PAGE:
6) Future Foundation Uniform
When Johnny Storm died and the remaining members of the Fantastic Four formed the Future Foundation, Reed received a video will from Johnny, asking that Peter be given his spot on the team. This happened (putting Spidey in to almost as many books per month as Wolverine), and as a part of joining the new team, Reed gave Spidey a new uniform – one that fit the theme of the other members of the Future Foundation, while keeping Spidey’s distinctive look.
This is a costume that had to grow on me. I like that it has the appearance-altering properties that let Peter have just one costume, regardless of where he is. And I like that it stands in marked contrast to the most iconic of Spidey’s variant costumes, the alien suit.
There’s a nice simultaneous simplicity and complexity to this one that harkens back nicely to the classic costume. The lines are clean, even as it works in the hexagon pattern seen elsewhere in the Future Foundation uniforms.
The only thing that keeps me from being more fond of this costume is, honestly, the fact that I know it will be short-lived. As cool as the Future Foundation idea is, we all know that Johnny Storm will be back and the Fantastic Four will retake their name and traditional look before the next Fantastic Four film hits multiplexes. And as much as I like this costume, unlike the Iron Spider uniform, I can’t see this one moving on to another character once Peter discards it.
7) Spider-Man 2099
One thing that Spider-Man 2099 had going for it was that this Spidey – Miguel O’Hara – had absolutely no connection to Peter Parker, of either the 616 or the Ultimate stripe. Coming from roughly a hundred years down the timestream from Peter, Miguel’s powers and costume had very little to do with the webhead from Queens – even if they theoretically came from trying to recreate Peter Parker’s powers.
And it showed, honestly. Aside from wall-crawling, enhanced speed and agility, Miguel’s Spider-Man didn’t even share that many powers with Peter Parker. And as such, there’s a reason that the Spider-Man 2099 costume is a rather radical departure from the classic costume, right down to lacking the signature eye-lenses and silhouette.
The silhouette of the costume is also significantly different. Other than a few accessories, the other costumes on this list all keep the same basic outline of Ditko’s basic design. With the spines on the forearms and the web-foil “cape”, O’Hara’s costume changes the basic shape of the costume.
Despite this, it’s still a very cool costume, and one that is instantly recognizable as being “A Spider-Man,” even to casual fans – although they may not be able to identify where it comes from. Spider-Man 2099 has recently taken a new prominence as a featured part of Spider-Man: Shattered Dimensions and the upcoming Spider-Man: Edge of Time . Spider-Man 2099 is fairly well represented at conventions as a costume, and one that usually draws great fan reaction.
8) Spider-Man Noir
Another costume that has recently regained prominence thanks to Spider-Man: Shattered Dimensions, the Noir costume is one of the more radical departures on this list, all the more so because it belongs to Peter Parker – sort of.
Ok, more precisely, it belongs to Peter Parker, but not our Peter Parker. And where the Peter Parquah of the 1602 continuity still ended up in a red-and-blue outfit, as did the Mangaverse and Indian Spider-Men, the Spider-Man of the Noir world kept that basic theme.
He isn’t wearing a costume so much as he’s wearing a disguise. The trench-coat and hat are ubiquitous in the world of Noir. The jacket and goggles are easily modified versions of what anyone in that world can find, and the mask is a roughly-sewn project, with the “webs” coming from rough stitching on the part of Peter.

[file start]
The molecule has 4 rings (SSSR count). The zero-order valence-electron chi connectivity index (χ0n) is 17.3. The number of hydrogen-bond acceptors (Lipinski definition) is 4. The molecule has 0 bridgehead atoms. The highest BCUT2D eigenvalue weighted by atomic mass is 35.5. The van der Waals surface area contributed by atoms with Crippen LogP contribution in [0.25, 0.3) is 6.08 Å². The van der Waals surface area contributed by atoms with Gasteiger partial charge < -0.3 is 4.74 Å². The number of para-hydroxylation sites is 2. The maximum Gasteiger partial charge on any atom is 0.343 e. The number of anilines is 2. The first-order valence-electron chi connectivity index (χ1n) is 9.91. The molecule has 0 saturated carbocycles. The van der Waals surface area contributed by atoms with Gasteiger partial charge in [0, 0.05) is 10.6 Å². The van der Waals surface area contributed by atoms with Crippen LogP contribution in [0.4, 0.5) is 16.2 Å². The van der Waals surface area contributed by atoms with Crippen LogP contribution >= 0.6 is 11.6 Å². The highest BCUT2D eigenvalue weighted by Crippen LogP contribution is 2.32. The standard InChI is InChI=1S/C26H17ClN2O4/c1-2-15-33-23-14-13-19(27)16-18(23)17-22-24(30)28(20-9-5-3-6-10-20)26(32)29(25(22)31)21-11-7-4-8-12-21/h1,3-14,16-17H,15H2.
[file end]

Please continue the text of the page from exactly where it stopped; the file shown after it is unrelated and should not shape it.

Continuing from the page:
It’s a striking suit, and a great departure from the traditional. It is also another Spidey variant that is becoming increasingly popular as a costume option at conventions – probably because it doesn’t require extensive spandex-sewing skills, or the expense of a custom dye-sub suit with specially made lenses. With the recent popularity surge this costume experienced thanks to Shattered Dimensions, expect to see more of this costume from Marvel.
9) Ben Reilly’s Spider-Man
Despite being way closer to the classic suit, you’ll notice that I rank this costume way below the other costume Ben Reilly wore. Why is that? Well, partially because of that very fact.
The Scarlet Spider costume was a great alternate costume to the Spider-Man identity. It allowed both Ben Reilly and Peter Parker to exist simultaneously. And that was awesome. It really showed us a difference between the two characters, and didn’t force Spider-Man fans to have to choose Peter over Ben.
When Ben took over the Spider-Man name, fans felt… betrayed. Twenty years of continuity and we’ve been following a clone? Not so much.
Beyond that, the costume simply wasn’t that different. It’s not just reflective of the classic design, its derivative. It doesn’t give us the impression of another character wearing the uniform, or appearing as a costume that Peter wore for a reason. It’s a redesign for the sake of a redesign. If they wanted to have Ben take over, then let him take back the original costume as well.
That said, it’s not a bad costume. And it worked really well when they put it on May “Mayday” Parker as Spider-Girl. But it didn’t work for me, just because it was different, but not different enough to matter.
10) The Bombastic Bag-Man
There are a number of costumes that vied for this slot, ranging from the “basketball” suit that Andrew Garfield will be wearing in The Amazing Spider-Man, to the home-made wrestling costume Toby Maguire wore in Spider-Man, to the original armored suit created by Peter Parker, to the six-armed Spidey and Man-Spider incarnations Peter suffered through, to all of the outfits worn by the Slingers, to the costume from the short-lived Spider-Man Unlimited, to the green and black “Stealth” suit. So why did I go with this one?
Simple. It was the one of the first alternate costumes for Peter, and it’s just plain fun.
This “alternate costume” originated when Peter found himself without anything to wear after ridding himself of the symbiote. Johnny Storm, ever there for his pal, gave Peter an old Fantastic Four uniform, sans boots, and with a bag to wear over Peter’s head. It also had a “kick me” sign attached to the bag.
Funny enough, Marvel seems to have a fondness for this outfit as well, as it has returned several times for brief appearances, and was featured as an alternate costume in Spider-Man: Shattered Dimensions.
So, there you have. Ten outfits suitable for a web-slinger to wear. Each one had a lot going for it, in its own way. Which one is the best? That’s for you to decide, although my ranking is right here.
Spidey’s had a lot of costumes over the years. Which ones are your favorites? Which versions of the costume deserved to be singled out here? Sound off in the comments!